10 Must Have Experiences in Beijing, China

beijing street gingerbread

1. Visit Tiananmen Square.

  • Located at the center of Beijing is the world’s largest public square, Tiananmen Square. Here the National Museum of China, Monument of the People’s Heroes, and the Great Hall of the People are located. Thousands of people visit the square each day.

zhengyangmen gate

  • Zhengyangmen Gate or Qianmen is located south of Tiananmen square. The colorful building once guarding the city center is very noticeable among the surrounding tan and gray skyscrapers.

tianianmen garden beijing

  • The Tiananmen Square garden with perfectly trimmed pink, red, and green hedges peppering the grass near waves of purple, pink, and red flowers is across the square from the Monument of the People’s Heroes. This light gray memorial constructed of marble and granite stands 10 stories high.
Monument of People Beijing
Monument of the People’s Heroes (left)
  • On the far side of the square, a line of red flags lead visitors to the Great Hall of the People, an important building in China where many diplomatic and state affairs are settled. 

2. Enter the Gate of Heavenly Peace.

Gate of Heavenly Peace Beijing

  • A large portrait of Mao Zedong is proudly displayed on the Tiananmen Tower, also known as the Gate of Heavenly Peace, the entrance to the Forbidden City. In front, a male and female lion stand guard before the 7 white marble bridges crossing the Golden River.

bridge of forbidden city beijing

  • At one time, only the emperor was permitted to cross the central and widest of the bridges.

3. Explore the Forbidden City.

fobidden city center beijing

  • The Forbidden City is a maze of halls and gates creating an outer and inner court. There are 3 main buildings in the outer court: Hall of Supreme Harmony, Hall of Central Harmony, and Hall of Preserved Harmony. The Gate of Heavenly Purity separates the outer court from the royal family’s home, the inner court.

lion at forbidden city Beijing

in front of the forbidden city Beijing

gate at forbidden city Beijing

  • Each gate is entered through heavy, red doors with golden accents. The roofs of the red wooden buildings are decorated with intricate accents in bright blues, greens, reds and yellows. Statues of dragon turtles, cranes, and other animals decorate the entrance of the halls.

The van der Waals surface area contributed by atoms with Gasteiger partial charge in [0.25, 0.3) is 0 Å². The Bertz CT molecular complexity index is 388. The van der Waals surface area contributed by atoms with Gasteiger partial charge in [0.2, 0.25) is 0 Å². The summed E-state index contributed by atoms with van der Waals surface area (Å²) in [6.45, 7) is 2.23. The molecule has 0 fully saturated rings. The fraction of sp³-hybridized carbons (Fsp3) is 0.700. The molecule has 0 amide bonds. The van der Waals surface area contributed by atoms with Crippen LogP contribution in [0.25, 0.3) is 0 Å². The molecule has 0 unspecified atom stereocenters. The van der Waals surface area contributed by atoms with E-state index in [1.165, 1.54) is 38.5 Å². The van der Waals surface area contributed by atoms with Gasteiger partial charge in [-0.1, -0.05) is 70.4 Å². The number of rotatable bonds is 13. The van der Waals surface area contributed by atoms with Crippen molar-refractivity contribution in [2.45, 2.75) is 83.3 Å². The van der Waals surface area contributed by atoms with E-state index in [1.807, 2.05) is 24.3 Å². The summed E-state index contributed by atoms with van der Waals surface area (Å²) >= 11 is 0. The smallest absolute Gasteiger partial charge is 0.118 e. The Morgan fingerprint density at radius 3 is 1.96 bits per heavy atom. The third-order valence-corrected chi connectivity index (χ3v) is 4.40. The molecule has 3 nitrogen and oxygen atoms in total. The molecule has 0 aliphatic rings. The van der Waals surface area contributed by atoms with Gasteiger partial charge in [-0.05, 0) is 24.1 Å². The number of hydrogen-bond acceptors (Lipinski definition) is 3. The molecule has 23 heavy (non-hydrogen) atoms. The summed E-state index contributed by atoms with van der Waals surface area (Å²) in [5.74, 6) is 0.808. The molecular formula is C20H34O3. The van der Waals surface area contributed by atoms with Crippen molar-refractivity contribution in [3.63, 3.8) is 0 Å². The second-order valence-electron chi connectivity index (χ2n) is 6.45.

statues at the forbidden city in Beijing

4. Relax in the Imperial Garden.

  • Located in the inner court is the Imperial Garden, an area for the royal family to relax. The tranquil garden features beautiful rock formations and trees over 100 years old. 

Imperial Garden in the Forbidden City

Imperial Garden Pavilions Beijing
At each corner of the garden is a red pavilion, representing one of the four seasons.

Me at the Imperial Garden in Beijing

imperial garden in beijing China

Rock formations in the imperial garden

5. Tour the Drum and Bell Towers.

  • Near Houhai Lake is the Drum and Bell Tower. In the Han Dynasty, the towers communicated the time to the city with morning bells and evening drums. The Drum tower is ornate, painted red with gold accents. Directly across the square is the slightly taller Bell Tower made from brick and stone.
Beijing Drum and Bell Tower
Bell Tower (pictured left) and Drum Tower (pictured right)

6. Walk Along Houhai Lake.

  • Houhai Lake, the largest of the 3 lakes in Northern Beijing, forms the historic area, Shichahai. Residential homes have been converted into small bars, restaurants, and shops on the streets surrounding Houhai Lake.

Houhai Lake Beijing

shops at houhai lake Beijing

7. Travel by Rickshaw.